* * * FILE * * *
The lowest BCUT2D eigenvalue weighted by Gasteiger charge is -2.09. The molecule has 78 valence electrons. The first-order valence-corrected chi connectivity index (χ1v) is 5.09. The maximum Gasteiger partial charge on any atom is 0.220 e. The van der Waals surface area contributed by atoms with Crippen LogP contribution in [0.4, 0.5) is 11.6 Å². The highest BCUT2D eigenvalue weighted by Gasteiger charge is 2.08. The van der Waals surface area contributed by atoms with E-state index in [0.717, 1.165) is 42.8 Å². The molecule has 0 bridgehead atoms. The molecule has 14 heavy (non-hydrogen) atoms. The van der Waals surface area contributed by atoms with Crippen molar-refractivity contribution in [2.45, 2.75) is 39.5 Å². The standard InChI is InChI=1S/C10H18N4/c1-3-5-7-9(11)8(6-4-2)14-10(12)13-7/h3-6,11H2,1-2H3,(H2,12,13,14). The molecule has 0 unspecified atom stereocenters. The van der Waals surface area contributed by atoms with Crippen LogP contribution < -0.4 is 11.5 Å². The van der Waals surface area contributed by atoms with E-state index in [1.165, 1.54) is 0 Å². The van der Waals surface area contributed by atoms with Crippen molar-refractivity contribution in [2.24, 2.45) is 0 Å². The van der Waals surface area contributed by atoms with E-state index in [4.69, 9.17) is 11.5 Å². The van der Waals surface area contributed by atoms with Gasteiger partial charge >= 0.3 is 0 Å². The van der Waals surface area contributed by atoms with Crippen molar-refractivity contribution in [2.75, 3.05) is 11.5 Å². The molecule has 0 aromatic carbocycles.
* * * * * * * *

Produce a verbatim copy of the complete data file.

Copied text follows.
The lowest BCUT2D eigenvalue weighted by Gasteiger charge is -2.09. The molecule has 78 valence electrons. The first-order valence-corrected chi connectivity index (χ1v) is 5.09. The maximum Gasteiger partial charge on any atom is 0.220 e. The van der Waals surface area contributed by atoms with Crippen LogP contribution in [0.4, 0.5) is 11.6 Å². The highest BCUT2D eigenvalue weighted by Gasteiger charge is 2.08. The van der Waals surface area contributed by atoms with E-state index in [0.717, 1.165) is 42.8 Å². The molecule has 0 bridgehead atoms. The molecule has 14 heavy (non-hydrogen) atoms. The van der Waals surface area contributed by atoms with Crippen molar-refractivity contribution in [2.45, 2.75) is 39.5 Å². The standard InChI is InChI=1S/C10H18N4/c1-3-5-7-9(11)8(6-4-2)14-10(12)13-7/h3-6,11H2,1-2H3,(H2,12,13,14). The molecule has 0 unspecified atom stereocenters. The van der Waals surface area contributed by atoms with Crippen LogP contribution < -0.4 is 11.5 Å². The van der Waals surface area contributed by atoms with E-state index in [1.165, 1.54) is 0 Å². The van der Waals surface area contributed by atoms with Crippen molar-refractivity contribution in [2.24, 2.45) is 0 Å². The van der Waals surface area contributed by atoms with E-state index in [4.69, 9.17) is 11.5 Å². The van der Waals surface area contributed by atoms with Gasteiger partial charge >= 0.3 is 0 Å². The van der Waals surface area contributed by atoms with Crippen molar-refractivity contribution in [2.75, 3.05) is 11.5 Å². The molecule has 0 aromatic carbocycles.